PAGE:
“This is the first time that people have found evidence of another coronavirus from deep time, from our very, very ancient ancestors,” our colleague Carl Zimmer from the Science Desk told us. “It was an epidemic that was so great in East Asia that it left a mark on their DNA for thousands of generations.”

It plagued the region for years, a discovery that could predict our fate if we don’t bring this coronavirus under control through vaccination sooner rather than later. And troublingly, the coronavirus seems to have spread at a time when people were still living in small hunter-gatherer groups rather than in large cities, pointing to the power of the infection.

“It should worry us,” said David Enard, an evolutionary biologist at the University of Arizona who led the study. “What is going on now can go on for generations and generations.”

Researchers looked at DNA in parts of the human genome that are thought to be important in fighting the coronavirus. In those genes, the scientists looked for evidence of rapid evolution. (People with a specific mutation are more likely to survive coronavirus infection, while those without it probably die.) In East Asian populations, but not others, Enard found that dominant variants in 42 of the coronavirus-specific genes those that were developed. at the same time.

“Those 42 genes went through an evolutionary change at the same time,” Carl said. “It’s indicative of the kind of evolution you’d expect if humans were being affected by a massive pandemic at once, so that all of these genes could be selected for at the same time to survive.”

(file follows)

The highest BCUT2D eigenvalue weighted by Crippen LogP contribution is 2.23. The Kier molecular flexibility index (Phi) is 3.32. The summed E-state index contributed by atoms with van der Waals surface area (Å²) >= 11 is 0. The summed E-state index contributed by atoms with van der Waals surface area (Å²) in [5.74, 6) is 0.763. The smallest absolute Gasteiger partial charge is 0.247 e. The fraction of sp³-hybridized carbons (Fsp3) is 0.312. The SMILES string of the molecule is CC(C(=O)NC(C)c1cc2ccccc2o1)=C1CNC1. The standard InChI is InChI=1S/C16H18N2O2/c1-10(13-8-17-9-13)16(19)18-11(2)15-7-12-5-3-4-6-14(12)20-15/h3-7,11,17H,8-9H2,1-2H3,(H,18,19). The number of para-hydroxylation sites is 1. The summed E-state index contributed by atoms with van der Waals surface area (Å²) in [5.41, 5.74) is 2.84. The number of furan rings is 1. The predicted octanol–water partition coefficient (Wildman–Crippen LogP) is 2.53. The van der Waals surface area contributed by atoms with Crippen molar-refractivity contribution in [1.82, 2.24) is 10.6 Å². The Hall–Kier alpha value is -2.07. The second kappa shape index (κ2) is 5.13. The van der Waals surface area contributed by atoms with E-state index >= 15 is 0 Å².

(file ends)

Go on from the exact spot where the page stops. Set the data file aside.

The discovery could have major implications for scientists trying to design drugs to help us out of the current pandemic.

“We might be able to get some ideas about how we can manipulate those genes to do a better job of fighting this new coronavirus,” Carl said.


  • White House plans to send three million doses of Johnson & Johnson vaccine Brazil.

  • San Francisco, which has one of the highest vaccination rates of any major US city, will require all city employees to be vaccinated.

  • Researchers at the University of Washington unveiled a new map to chart attitudes towards COVID vaccines by zip code, a tool that will allow for highly targeted vaccine drives.

  • Recently, dozens of new cases have been reported in two schools. Israel, which has been a leader in fighting the pandemic but has struggled to vaccinate 12- to 15-year-olds.

  • More people are getting two different covid vaccines. Here’s what you need to know.

See how the vaccine rollout is going in your county and state.



I went to the Monterey Bay Aquarium on the first day of California reopening. Timely entry tickets were required, and everyone wore masks but the crowd was there! We were all together, “oohing” and “ahhing” at the octopus’s movements and bat rays. I saw a little girl walking in front of a big tank saying, “I love aquariums.” Brought tears to my eyes.

–Martha Hack, San Luis Obispo, Calif.

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Nation World News Desk
Nation World News Deskhttps://nationworldnews.com